Battle-weary Bamenda ranked cheapest city to live in!

By Joyce Diana Ngwang, Guest Writer

Despite the raging armed conflict in the two English-speaking regions of Cameroon, and the galloping inflation in the country, Bamenda, capital of the North West region has been ranked the cheapest among the ten regional capitals to live in. The classification is contained in a report on the evolution of final household consumption prices by the National Institute of Statistics, (NIS), released on Tuesday, June 25.

According to the report, Cameroon recorded a 6.1% inflation rate in May 2024; a 0.3% increase month-on-month which the Institute says is driven by an “ 8.2% increase in food prices and 15.4% in transport costs ”.

The rise in food prices and transport, NIS said, has been fueled by the revaluation of transport prices due to the readjustment of the prices of super and diesel that went into effect on February 3 this year.

Bamenda is cheapest city

Albeit the drawn-out armed conflict in the North West and South West regions for nearly eight years now, Bamenda has stood out as the city with the lowest cost of living since the 4th quarter of 2023, NIS indicated. The North West regional capital recorded a 4% inflation rate in May 2024; a drop from the 4.4 % the preceding month.

Bamenda City main market entrance | Photo by Bamenda Main Market Online

While critics attribute this to the town’s emptiness and the decrease in property value due to a mass exodus following the lingering conflict, analysts point to a low cost of living as businesses and services adjust to the crisis. They also note the presence of government subsidies or relief programs making it more affordable for residents, reduced demand leading to lower prices for goods and services, and incentives to attract new residents or businesses to help revitalize the town.

Ngaoundere tops classification chart

The NIS report observed that the cost of living is more expensive in five main cities of the country. In these regional capitals, inflation rate represents double the 3% acceptable threshold within the Economic and Monetary Community of Central African States (CEMAC).

The report notes in detail that the city of Ngaoundere, capital of the Adamawa Region is the most expensive of the ten since January, taking over the lead from Bertoua in the East Region which remained at the peak of inflation in October and November 2023.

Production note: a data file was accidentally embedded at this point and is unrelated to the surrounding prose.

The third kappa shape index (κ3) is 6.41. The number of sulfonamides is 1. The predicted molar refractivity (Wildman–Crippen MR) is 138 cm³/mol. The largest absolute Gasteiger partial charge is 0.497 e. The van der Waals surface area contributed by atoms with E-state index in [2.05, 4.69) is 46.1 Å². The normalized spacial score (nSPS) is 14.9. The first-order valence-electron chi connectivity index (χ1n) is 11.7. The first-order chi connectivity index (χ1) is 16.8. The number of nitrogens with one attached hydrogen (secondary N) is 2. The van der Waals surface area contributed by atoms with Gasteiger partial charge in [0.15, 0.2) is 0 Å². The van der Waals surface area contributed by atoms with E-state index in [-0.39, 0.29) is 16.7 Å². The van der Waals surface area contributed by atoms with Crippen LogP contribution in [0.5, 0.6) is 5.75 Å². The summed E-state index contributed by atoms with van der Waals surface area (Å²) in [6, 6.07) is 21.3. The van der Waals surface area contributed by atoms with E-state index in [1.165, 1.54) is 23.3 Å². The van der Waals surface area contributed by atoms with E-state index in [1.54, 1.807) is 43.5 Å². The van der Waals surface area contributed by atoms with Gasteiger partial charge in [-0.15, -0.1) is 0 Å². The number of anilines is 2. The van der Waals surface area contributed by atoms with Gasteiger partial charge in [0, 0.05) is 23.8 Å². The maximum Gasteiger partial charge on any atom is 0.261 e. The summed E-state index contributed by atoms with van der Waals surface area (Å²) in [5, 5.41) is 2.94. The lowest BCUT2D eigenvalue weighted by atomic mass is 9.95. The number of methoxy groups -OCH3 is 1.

Thus, after an inflation rate of 8.4% in January 2024 and 8% in April, the regional capital of the Adamawa remained at the top with 7.7% in May despite an improvement of -0.3% year-on-year. Maroua, capital of the Far North Region with a 7.6% inflation rate, closely follows it.

 Douala in the Littoral, Ebolowa in the South and Bertoua in the East all recorded inflation rates of 6.6%, 6.3% and 6% respectively. Meanwhile, Yaounde in the Centre, Bafoussam in the West both recorded an inflation rate of 5.6% each as at May this year. The report also notes that inflation rates in Buea in the South West Region and Garoua in the North stood at 5.5% and 5.4% respectively.

BEAC’s optimistic forecast

The Cameroon government aims for a 4% inflation rate by the end of 2024, but the state’s statistician, the NIS, predicts around 7% due to the upward revision of fuel prices and the direct or indirect impact on other prices such as transport, food products, and manufactured goods.

The Bank of Central African States,(BEAC), is also optimistic with a forecast of 3.9%, as it hopes for the evolution of consumer prices within the economies of the six-member CEMAC bloc.

At a recent meeting at the headquarters of the sub-regional financial institution in Yaounde on June 24, 2024, the Monetary Policy Committee, (CPM), forecasted an inflation rate of 3.9% for this year, down from 1.7% in 2023.

According to Economists, Cameroon has an inflation rate above the CEMAC threshold, while Equatorial Guinea is facing a 4.3% recession this year according to the International Monetary Fund, (IMF).

The African Development Bank, (AfDB), outlook for 2024 indicates that Cameroon would have the highest inflation rate (6.3%), followed by Equatorial Guinea (4.7%), the Central African Republic (4.1%), Chad (3.4%), Congo (3.4%), and Gabon with 2.5%.

*Diana Joyce Ngwang is a journalist working with Yaounde-based Vision 4 TV . Her reporting areas of interest include health, politics and the economy.

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